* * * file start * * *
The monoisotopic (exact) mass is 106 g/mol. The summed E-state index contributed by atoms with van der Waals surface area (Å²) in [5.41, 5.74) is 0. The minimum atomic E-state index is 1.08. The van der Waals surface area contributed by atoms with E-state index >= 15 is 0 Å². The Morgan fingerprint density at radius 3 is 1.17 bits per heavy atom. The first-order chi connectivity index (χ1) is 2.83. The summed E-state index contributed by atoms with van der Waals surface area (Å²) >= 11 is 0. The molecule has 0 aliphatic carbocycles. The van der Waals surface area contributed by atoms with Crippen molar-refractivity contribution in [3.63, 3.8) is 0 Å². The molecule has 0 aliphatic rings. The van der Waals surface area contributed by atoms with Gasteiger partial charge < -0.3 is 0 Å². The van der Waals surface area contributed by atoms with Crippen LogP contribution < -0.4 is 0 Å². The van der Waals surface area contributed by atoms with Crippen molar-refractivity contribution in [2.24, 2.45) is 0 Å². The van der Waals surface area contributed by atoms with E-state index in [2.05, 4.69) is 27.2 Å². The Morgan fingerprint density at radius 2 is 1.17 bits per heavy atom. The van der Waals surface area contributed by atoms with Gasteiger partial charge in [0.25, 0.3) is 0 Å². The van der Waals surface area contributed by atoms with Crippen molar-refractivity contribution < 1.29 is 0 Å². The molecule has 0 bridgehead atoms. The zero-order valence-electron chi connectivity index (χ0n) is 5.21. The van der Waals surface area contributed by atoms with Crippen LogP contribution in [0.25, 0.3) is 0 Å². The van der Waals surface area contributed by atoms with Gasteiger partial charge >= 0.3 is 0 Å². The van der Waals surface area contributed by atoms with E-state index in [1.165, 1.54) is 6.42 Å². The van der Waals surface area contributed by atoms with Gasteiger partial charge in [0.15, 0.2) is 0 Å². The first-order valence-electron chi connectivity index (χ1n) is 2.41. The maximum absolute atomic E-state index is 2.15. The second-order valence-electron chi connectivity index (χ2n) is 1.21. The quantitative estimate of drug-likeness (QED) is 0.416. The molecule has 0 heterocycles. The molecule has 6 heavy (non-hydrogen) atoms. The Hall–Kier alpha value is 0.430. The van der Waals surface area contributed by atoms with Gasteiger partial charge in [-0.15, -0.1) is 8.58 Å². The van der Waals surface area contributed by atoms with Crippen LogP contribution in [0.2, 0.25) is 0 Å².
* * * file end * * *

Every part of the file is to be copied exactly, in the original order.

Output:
The monoisotopic (exact) mass is 106 g/mol. The summed E-state index contributed by atoms with van der Waals surface area (Å²) in [5.41, 5.74) is 0. The minimum atomic E-state index is 1.08. The van der Waals surface area contributed by atoms with E-state index >= 15 is 0 Å². The Morgan fingerprint density at radius 3 is 1.17 bits per heavy atom. The first-order chi connectivity index (χ1) is 2.83. The summed E-state index contributed by atoms with van der Waals surface area (Å²) >= 11 is 0. The molecule has 0 aliphatic carbocycles. The van der Waals surface area contributed by atoms with Crippen molar-refractivity contribution in [3.63, 3.8) is 0 Å². The molecule has 0 aliphatic rings. The van der Waals surface area contributed by atoms with Gasteiger partial charge < -0.3 is 0 Å². The van der Waals surface area contributed by atoms with Crippen LogP contribution < -0.4 is 0 Å². The van der Waals surface area contributed by atoms with Crippen molar-refractivity contribution in [2.24, 2.45) is 0 Å². The van der Waals surface area contributed by atoms with E-state index in [2.05, 4.69) is 27.2 Å². The Morgan fingerprint density at radius 2 is 1.17 bits per heavy atom. The van der Waals surface area contributed by atoms with Gasteiger partial charge in [0.25, 0.3) is 0 Å². The van der Waals surface area contributed by atoms with Crippen molar-refractivity contribution < 1.29 is 0 Å². The molecule has 0 bridgehead atoms. The zero-order valence-electron chi connectivity index (χ0n) is 5.21. The van der Waals surface area contributed by atoms with Crippen LogP contribution in [0.25, 0.3) is 0 Å². The van der Waals surface area contributed by atoms with Gasteiger partial charge >= 0.3 is 0 Å². The van der Waals surface area contributed by atoms with E-state index in [1.165, 1.54) is 6.42 Å². The van der Waals surface area contributed by atoms with Gasteiger partial charge in [0.15, 0.2) is 0 Å². The first-order valence-electron chi connectivity index (χ1n) is 2.41. The maximum absolute atomic E-state index is 2.15. The second-order valence-electron chi connectivity index (χ2n) is 1.21. The quantitative estimate of drug-likeness (QED) is 0.416. The molecule has 0 heterocycles. The molecule has 6 heavy (non-hydrogen) atoms. The Hall–Kier alpha value is 0.430. The van der Waals surface area contributed by atoms with Gasteiger partial charge in [-0.15, -0.1) is 8.58 Å². The van der Waals surface area contributed by atoms with Crippen LogP contribution in [0.2, 0.25) is 0 Å².